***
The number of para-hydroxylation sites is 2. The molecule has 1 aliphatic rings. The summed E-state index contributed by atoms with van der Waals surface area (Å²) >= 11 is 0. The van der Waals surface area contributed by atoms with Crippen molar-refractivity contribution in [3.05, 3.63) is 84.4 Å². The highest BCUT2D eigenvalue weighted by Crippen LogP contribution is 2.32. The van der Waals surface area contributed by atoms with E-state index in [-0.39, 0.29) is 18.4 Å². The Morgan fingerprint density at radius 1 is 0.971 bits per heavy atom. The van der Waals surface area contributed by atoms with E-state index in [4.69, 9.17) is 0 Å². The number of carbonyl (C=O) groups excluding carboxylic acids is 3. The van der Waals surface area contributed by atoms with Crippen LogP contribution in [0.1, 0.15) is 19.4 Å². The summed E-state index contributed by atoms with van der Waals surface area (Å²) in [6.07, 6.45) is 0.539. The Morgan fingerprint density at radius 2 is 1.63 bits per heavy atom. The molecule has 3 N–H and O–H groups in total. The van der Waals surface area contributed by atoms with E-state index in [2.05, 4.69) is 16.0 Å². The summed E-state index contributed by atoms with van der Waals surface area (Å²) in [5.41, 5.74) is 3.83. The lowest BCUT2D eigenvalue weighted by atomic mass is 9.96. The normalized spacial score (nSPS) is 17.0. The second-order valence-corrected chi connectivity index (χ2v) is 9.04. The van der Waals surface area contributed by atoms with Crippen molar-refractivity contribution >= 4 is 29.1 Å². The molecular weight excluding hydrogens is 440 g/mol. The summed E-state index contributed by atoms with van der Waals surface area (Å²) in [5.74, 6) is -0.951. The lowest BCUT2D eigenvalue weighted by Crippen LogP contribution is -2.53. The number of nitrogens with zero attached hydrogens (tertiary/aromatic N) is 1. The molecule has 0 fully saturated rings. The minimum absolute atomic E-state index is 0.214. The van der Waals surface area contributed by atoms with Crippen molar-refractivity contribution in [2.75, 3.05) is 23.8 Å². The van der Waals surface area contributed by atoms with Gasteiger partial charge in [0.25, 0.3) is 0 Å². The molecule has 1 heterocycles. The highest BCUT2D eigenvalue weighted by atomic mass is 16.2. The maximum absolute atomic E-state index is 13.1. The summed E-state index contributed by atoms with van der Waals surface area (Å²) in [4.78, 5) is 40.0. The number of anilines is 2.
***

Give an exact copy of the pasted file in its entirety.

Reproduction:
The number of para-hydroxylation sites is 2. The molecule has 1 aliphatic rings. The summed E-state index contributed by atoms with van der Waals surface area (Å²) >= 11 is 0. The van der Waals surface area contributed by atoms with Crippen molar-refractivity contribution in [3.05, 3.63) is 84.4 Å². The highest BCUT2D eigenvalue weighted by Crippen LogP contribution is 2.32. The van der Waals surface area contributed by atoms with E-state index in [-0.39, 0.29) is 18.4 Å². The Morgan fingerprint density at radius 1 is 0.971 bits per heavy atom. The van der Waals surface area contributed by atoms with E-state index in [4.69, 9.17) is 0 Å². The number of carbonyl (C=O) groups excluding carboxylic acids is 3. The van der Waals surface area contributed by atoms with Crippen LogP contribution in [0.1, 0.15) is 19.4 Å². The summed E-state index contributed by atoms with van der Waals surface area (Å²) in [6.07, 6.45) is 0.539. The Morgan fingerprint density at radius 2 is 1.63 bits per heavy atom. The molecule has 3 N–H and O–H groups in total. The van der Waals surface area contributed by atoms with E-state index in [2.05, 4.69) is 16.0 Å². The summed E-state index contributed by atoms with van der Waals surface area (Å²) in [5.41, 5.74) is 3.83. The lowest BCUT2D eigenvalue weighted by atomic mass is 9.96. The normalized spacial score (nSPS) is 17.0. The second-order valence-corrected chi connectivity index (χ2v) is 9.04. The van der Waals surface area contributed by atoms with Crippen molar-refractivity contribution >= 4 is 29.1 Å². The molecular weight excluding hydrogens is 440 g/mol. The summed E-state index contributed by atoms with van der Waals surface area (Å²) in [5.74, 6) is -0.951. The lowest BCUT2D eigenvalue weighted by Crippen LogP contribution is -2.53. The number of nitrogens with zero attached hydrogens (tertiary/aromatic N) is 1. The molecule has 0 fully saturated rings. The minimum absolute atomic E-state index is 0.214. The van der Waals surface area contributed by atoms with Crippen molar-refractivity contribution in [2.75, 3.05) is 23.8 Å². The van der Waals surface area contributed by atoms with Gasteiger partial charge in [0.25, 0.3) is 0 Å². The molecule has 1 heterocycles. The highest BCUT2D eigenvalue weighted by atomic mass is 16.2. The maximum absolute atomic E-state index is 13.1. The summed E-state index contributed by atoms with van der Waals surface area (Å²) in [4.78, 5) is 40.0. The number of anilines is 2.